You’ll have heard this plenty of times: low interest rates are great for borrowers. But what’s less talked about is the situation for those who have money in the bank.
In this low-interest-rate environment, it has become increasingly difficult to get any sort of reasonable income or return from money that you have in savings accounts, or even term deposits. Unsurprisingly, a recent survey by the Financial Markets Authority showed that 43 per cent of people with money in term deposits were expecting to invest less in them in future because of the low rates on offer.
So, if you’d like to put your money to work, what are the alternatives? Here are a few things worth considering.
With interest rates so low, rents increasing and the prospect of a capital gains tax off the table for now, more and more investors are dipping their toes back into the property market. If you’re willing to ride out a bit of price volatility or market weakness in the short-term, it can be a great way to build your net worth, generate cash flow, build your retirement fund, and diversify your investment portfolio. Make sure you get expert help and information to get the strategy and timing right.
Low interest rates give share markets a boost. If you’re not keen on taking too much risk, you could invest your money in more defensive stocks or look for those that have a high dividend yield to provide an income. There are concerns that share markets internationally are highly valued compared to historical values so it’s worth keeping in mind that you may need a strong stomach to cope with any price drops.
The rules have changed so that eligible investors over 65 can now join KiwiSaver and move between providers. So even if you’re past retirement age, you might consider putting your money into a KiwiSaver fund that fits your risk profile, as an easy and relatively cost-effective way to get a better return.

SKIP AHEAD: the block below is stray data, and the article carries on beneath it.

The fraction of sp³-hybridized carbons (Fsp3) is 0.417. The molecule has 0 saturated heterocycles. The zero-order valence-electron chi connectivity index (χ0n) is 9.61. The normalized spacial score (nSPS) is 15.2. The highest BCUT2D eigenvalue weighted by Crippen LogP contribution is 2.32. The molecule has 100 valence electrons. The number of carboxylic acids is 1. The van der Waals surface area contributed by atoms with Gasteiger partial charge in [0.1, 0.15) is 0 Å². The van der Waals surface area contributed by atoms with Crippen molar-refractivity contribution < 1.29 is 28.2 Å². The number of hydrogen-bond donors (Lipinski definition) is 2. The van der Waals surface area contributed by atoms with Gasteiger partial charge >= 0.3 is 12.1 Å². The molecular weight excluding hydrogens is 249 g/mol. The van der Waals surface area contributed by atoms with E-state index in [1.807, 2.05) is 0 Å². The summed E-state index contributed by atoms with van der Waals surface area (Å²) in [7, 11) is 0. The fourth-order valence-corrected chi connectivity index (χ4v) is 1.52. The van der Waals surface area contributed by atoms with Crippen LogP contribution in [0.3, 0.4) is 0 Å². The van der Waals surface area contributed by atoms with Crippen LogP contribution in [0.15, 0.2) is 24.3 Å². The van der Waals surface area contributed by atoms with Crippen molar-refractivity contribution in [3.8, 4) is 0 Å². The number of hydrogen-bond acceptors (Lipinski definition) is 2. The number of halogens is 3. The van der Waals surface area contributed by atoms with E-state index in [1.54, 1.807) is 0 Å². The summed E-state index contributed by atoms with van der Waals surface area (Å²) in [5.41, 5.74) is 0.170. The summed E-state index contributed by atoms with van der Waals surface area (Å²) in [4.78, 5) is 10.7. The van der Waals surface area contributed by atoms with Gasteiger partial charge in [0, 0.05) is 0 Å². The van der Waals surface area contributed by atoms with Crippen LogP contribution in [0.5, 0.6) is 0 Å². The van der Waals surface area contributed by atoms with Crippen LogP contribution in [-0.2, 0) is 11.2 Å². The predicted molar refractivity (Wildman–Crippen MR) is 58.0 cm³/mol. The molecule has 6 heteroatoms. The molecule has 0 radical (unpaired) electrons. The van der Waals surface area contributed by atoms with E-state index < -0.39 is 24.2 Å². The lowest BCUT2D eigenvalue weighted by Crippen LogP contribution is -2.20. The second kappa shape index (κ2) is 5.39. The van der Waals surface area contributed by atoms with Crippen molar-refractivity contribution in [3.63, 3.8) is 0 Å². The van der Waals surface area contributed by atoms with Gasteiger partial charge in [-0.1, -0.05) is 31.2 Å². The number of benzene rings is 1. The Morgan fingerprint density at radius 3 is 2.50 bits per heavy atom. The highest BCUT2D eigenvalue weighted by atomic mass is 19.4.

As long as you’re over 65, there’s no restriction on when you can access your money. If you’re younger than 65, this can still be a good option if you’re firmly in savings mode and don’t need the money yet.
If you want the KiwiSaver sort of experience without the access rules and restrictions, you could put your money into another managed fund. Depending on your needs, you might look for one with an income focus, or a capital preservation mandate. And once again, talking to an investment adviser can help you find the right options for your situation and stage of life.
Another option is to lend your money to a borrower through a peer-to-peer platform.
If you’re unfamiliar with peer-to-peer lending, it’s a way for people to loan other people money without a bank; it’s a sort of crowd-funding where individual investors fund loans for borrowers and get investment returns.
This option can offer competitive interest rates, greater accessibility and faster application processes than traditional banks. But there are risks involved, too. If you’d like to learn more about P2P lending, visit the FMA’s website here or get in touch.
In most cases, moving your money out of the bank and into other investments means taking on more risk. Make sure you understand what is involved with any investment you consider, and what the expected return and risk involved could be.
Need advice? We’d be happy to talk through the options with you to determine what investment strategy is right for your situation.
Disclaimer: Please note that the content provided in this article is intended as an overview and as general information only. While care is taken to ensure accuracy and reliability, the information provided is subject to continuous change and may not reflect current development or address your situation. Before making any decisions based on the information provided in this article, please use your discretion and seek independent guidance.